Jan 13 2005

Translation in the Comission: Where Do We Stand Eight Months After the Enlargement?

Published by under Translation

The European Union is entering its first full calendar year with 25 Member States and 20 official languages. The scale of its multilingual regime makes it unique in the world, and to some the extra work it creates for its institutions may seem at first sight to outweigh the advantages. But there are special reasons for it. The Union passes laws directly binding on its citizens and companies, and as a matter of simple natural justice they and their courts must have a version of the laws they have to comply with in a language they can understand. Everyone in the Union is also entitled and encouraged to play a part in building it, and must be able to do it in their own language.
Incorporating nine new official languages – Czech, Estonian, Hungarian, Latvian, Lithuanian, Maltese, Polish, Slovak and Slovene – into the system at one go in May 2004 was an unprecedented situation for the Commission, and its language services have had to adopt some innovative approaches to deal with the resulting challenges. Now that the initial dust has settled, the time is ripe for a review of the situation so far.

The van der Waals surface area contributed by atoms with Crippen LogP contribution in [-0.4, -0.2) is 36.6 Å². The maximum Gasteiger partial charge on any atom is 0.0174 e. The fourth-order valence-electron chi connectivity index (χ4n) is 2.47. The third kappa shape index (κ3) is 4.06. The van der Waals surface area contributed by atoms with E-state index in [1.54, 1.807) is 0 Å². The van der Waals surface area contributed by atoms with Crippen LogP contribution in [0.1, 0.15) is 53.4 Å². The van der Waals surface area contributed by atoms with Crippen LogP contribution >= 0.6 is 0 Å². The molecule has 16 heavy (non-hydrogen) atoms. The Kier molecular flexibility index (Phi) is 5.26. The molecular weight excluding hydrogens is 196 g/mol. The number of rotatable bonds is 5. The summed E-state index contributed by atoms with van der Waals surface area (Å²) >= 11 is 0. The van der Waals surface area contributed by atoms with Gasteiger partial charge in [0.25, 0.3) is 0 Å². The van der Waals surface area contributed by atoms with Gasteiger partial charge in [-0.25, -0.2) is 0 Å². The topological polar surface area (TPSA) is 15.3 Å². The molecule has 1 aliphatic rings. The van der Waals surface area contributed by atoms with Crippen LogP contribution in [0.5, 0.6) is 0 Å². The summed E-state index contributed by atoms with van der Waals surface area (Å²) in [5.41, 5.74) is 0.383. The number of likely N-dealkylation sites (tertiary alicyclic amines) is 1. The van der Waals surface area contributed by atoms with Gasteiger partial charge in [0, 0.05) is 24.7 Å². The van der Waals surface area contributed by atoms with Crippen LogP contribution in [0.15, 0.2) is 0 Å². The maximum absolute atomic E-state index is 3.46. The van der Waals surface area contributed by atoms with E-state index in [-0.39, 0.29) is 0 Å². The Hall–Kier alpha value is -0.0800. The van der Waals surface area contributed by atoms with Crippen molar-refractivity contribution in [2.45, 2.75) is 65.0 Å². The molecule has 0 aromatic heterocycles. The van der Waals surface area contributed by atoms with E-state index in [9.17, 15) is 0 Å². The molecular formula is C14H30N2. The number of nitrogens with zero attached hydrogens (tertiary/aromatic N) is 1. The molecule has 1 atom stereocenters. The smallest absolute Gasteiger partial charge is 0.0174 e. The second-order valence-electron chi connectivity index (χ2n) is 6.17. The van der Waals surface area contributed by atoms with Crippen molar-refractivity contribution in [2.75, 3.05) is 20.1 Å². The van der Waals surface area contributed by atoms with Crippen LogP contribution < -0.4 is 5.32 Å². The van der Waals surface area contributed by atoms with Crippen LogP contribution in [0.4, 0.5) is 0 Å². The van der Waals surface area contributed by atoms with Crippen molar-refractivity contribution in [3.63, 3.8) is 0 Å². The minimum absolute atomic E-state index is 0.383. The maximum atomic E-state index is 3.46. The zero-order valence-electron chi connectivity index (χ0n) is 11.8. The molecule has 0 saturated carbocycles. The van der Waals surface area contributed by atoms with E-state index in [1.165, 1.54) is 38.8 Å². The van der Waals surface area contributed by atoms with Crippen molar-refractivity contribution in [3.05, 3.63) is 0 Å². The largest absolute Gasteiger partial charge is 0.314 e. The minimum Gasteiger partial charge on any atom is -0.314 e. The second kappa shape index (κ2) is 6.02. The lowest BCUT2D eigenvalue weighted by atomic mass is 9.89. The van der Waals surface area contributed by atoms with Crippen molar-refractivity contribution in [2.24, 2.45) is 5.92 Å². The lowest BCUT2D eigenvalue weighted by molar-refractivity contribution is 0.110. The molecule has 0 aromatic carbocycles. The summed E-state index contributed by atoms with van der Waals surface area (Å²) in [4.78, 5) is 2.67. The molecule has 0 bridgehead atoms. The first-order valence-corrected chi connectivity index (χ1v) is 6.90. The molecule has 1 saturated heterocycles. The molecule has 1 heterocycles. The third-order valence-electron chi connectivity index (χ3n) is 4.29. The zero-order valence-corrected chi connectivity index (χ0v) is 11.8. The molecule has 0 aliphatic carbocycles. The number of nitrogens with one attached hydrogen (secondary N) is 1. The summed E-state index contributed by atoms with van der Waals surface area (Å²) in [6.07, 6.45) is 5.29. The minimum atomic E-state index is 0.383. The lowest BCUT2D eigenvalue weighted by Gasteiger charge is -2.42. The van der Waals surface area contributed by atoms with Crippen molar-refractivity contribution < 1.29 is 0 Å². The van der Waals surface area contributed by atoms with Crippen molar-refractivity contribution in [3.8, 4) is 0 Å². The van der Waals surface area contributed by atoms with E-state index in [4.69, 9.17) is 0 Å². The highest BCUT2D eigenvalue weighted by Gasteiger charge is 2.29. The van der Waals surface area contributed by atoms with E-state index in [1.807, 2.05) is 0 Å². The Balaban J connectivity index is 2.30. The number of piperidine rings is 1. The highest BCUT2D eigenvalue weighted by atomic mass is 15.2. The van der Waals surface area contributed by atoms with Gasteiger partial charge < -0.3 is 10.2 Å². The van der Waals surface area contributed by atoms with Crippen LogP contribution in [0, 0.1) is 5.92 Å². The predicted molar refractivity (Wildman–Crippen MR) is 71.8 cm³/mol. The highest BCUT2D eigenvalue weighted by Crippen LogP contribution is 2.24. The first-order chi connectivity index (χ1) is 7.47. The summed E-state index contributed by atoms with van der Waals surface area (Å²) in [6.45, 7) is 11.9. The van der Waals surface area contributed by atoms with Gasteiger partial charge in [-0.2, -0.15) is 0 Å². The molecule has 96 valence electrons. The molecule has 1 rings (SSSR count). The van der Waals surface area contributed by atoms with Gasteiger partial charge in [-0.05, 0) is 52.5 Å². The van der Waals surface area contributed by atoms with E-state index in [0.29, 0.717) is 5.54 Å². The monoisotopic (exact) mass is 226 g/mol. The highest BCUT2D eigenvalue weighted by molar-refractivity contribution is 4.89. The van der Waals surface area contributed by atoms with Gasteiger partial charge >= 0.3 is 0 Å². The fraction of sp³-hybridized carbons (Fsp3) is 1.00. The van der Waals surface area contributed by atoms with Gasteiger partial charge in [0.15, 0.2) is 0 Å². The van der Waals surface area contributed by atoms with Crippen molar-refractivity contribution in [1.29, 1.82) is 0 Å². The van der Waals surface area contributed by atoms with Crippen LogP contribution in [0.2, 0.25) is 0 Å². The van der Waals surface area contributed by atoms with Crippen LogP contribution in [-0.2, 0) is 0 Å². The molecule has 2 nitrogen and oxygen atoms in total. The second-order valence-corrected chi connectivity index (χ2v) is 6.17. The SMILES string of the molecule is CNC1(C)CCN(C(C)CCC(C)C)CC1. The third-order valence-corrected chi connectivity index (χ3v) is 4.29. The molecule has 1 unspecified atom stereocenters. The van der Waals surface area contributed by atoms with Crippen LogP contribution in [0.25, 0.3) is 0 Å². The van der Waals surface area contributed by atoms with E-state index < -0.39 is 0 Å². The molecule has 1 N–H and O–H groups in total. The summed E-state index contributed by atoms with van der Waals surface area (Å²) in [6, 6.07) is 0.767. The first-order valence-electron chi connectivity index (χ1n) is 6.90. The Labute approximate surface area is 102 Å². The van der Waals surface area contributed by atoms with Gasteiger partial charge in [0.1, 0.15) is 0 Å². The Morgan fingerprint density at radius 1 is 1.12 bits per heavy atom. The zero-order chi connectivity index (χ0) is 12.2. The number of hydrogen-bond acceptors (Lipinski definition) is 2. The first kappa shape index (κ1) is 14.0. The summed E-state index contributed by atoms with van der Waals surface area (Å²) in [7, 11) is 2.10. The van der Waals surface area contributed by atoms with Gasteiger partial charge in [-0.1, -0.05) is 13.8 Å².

Read more

Comments Off on Translation in the Comission: Where Do We Stand Eight Months After the Enlargement?

Jan 11 2005

City’s Health Care Lost in Translation

New Yorkers who do not speak English face enormous problems communicating with medical professionals at the city’s private and public hospitals, a report released yesterday reveals.

Nearly 75% of the 51 hospitals surveyed by the city controller’s office failed to provide Spanish-language services to callers to one or more of the hospitals’ departments.

“Here in New York City, the world’s melting pot and home to over 2 million foreign-born residents, it is unconscionable that basic health care services remain out of reach for citizens who don’t speak English,” Controller Bill Thompson said.

According to the 2000 Census, nearly 40% of the city’s population is foreign-born, with 52% of those residents coming from Latin America.

“But while the face of New York is changing every day, our hospitals are trapped in an English-only time warp,” Thompson said.

Read more

Comments Off on City’s Health Care Lost in Translation

« Prev - Next »